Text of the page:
If we assume the speaker and the poet to be one and the same, then we can infer that the poet feels grief-stricken and hopeless. The recurring image throughout the poem, described by the speaker, is of the waves of the sea as they "Break, break, break" upon the "cold gray stones ... At the foot of crags." This image connotes hopelessness, because the waves each time come to nothing and are seemingly defeated by the lifeless rocks upon which they crash. The image serves as a metaphor for the speaker's feelings of love for the loved one he has lost. His love, now that his loved one is gone, has come to nothing, much like the waves crashing against the rocks. Indeed, at the end of the poem, the speaker laments that "the touch of a vanish'd hand ... Will never come back" to him.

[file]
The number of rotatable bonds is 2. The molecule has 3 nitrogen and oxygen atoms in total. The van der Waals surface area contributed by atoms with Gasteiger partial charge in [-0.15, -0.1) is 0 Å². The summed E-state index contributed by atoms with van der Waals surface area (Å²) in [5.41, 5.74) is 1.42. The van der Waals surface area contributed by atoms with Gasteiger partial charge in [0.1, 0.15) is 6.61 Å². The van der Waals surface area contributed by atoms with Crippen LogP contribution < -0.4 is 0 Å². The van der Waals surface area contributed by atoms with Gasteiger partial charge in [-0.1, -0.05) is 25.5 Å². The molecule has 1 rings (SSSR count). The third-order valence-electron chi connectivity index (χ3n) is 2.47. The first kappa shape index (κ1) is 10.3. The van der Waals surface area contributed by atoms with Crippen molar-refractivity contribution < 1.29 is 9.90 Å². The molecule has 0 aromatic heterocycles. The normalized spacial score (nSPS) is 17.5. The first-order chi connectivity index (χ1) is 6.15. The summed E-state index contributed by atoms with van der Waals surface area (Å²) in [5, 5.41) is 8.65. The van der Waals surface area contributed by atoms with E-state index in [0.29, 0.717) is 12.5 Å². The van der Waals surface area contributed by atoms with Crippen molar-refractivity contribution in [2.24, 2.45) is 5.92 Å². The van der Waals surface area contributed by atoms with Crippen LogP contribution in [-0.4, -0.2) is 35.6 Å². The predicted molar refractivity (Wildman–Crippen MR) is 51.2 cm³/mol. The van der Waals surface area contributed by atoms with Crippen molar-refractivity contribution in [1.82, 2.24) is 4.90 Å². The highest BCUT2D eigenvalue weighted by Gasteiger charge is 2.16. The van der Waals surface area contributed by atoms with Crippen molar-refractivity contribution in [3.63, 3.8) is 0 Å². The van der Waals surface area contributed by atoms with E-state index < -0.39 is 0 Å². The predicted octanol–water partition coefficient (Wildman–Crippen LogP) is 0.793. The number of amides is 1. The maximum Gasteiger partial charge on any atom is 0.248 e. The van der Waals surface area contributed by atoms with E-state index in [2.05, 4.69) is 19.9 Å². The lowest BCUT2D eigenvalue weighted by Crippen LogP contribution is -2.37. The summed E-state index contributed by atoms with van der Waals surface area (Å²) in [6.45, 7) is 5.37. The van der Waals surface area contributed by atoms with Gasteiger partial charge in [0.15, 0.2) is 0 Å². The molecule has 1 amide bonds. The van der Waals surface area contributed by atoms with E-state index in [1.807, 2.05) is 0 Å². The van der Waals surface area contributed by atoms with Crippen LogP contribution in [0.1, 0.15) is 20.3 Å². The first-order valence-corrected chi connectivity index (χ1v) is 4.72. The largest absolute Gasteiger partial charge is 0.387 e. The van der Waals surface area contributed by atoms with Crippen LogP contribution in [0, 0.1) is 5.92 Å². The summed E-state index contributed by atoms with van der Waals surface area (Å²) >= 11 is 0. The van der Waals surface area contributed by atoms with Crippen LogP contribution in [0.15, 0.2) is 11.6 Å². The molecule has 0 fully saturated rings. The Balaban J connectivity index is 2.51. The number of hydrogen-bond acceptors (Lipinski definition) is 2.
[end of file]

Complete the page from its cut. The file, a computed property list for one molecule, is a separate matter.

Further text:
In the second stanza, the speaker contrasts his own feelings with those of "the fisherman's boy," who "shouts with his sister at play," and "the sailor lad," who "sings in his boat on the bay." The fact that the children are playing and the sailor is singing suggests that all three feel happy and carefree. Although the speaker longs to feel as they do, their feelings in fact emphasize, by contrast, his own feelings of melancholy and despair.